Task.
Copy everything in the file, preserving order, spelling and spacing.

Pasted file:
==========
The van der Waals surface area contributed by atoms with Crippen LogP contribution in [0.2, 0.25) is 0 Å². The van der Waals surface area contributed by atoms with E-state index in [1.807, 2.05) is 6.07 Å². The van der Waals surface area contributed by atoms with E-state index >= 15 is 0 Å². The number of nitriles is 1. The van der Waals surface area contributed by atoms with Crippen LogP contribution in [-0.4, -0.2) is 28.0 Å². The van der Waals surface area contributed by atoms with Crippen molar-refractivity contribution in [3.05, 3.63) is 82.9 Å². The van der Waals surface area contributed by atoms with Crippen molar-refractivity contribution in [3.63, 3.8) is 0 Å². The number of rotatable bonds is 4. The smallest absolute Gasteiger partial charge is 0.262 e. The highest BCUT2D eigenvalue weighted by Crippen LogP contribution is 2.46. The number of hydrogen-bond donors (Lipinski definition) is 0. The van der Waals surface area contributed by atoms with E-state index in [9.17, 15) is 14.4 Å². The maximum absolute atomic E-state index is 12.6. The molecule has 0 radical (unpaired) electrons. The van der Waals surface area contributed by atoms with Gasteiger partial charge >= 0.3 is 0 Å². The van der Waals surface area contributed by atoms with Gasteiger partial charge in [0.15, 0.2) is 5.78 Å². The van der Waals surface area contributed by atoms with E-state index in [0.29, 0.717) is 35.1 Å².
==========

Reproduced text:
The van der Waals surface area contributed by atoms with Crippen LogP contribution in [0.2, 0.25) is 0 Å². The van der Waals surface area contributed by atoms with E-state index in [1.807, 2.05) is 6.07 Å². The van der Waals surface area contributed by atoms with E-state index >= 15 is 0 Å². The number of nitriles is 1. The van der Waals surface area contributed by atoms with Crippen LogP contribution in [-0.4, -0.2) is 28.0 Å². The van der Waals surface area contributed by atoms with Crippen molar-refractivity contribution in [3.05, 3.63) is 82.9 Å². The van der Waals surface area contributed by atoms with Crippen molar-refractivity contribution in [3.63, 3.8) is 0 Å². The number of rotatable bonds is 4. The smallest absolute Gasteiger partial charge is 0.262 e. The highest BCUT2D eigenvalue weighted by Crippen LogP contribution is 2.46. The number of hydrogen-bond donors (Lipinski definition) is 0. The van der Waals surface area contributed by atoms with E-state index in [9.17, 15) is 14.4 Å². The maximum absolute atomic E-state index is 12.6. The molecule has 0 radical (unpaired) electrons. The van der Waals surface area contributed by atoms with Gasteiger partial charge >= 0.3 is 0 Å². The van der Waals surface area contributed by atoms with Gasteiger partial charge in [0.15, 0.2) is 5.78 Å². The van der Waals surface area contributed by atoms with E-state index in [0.29, 0.717) is 35.1 Å².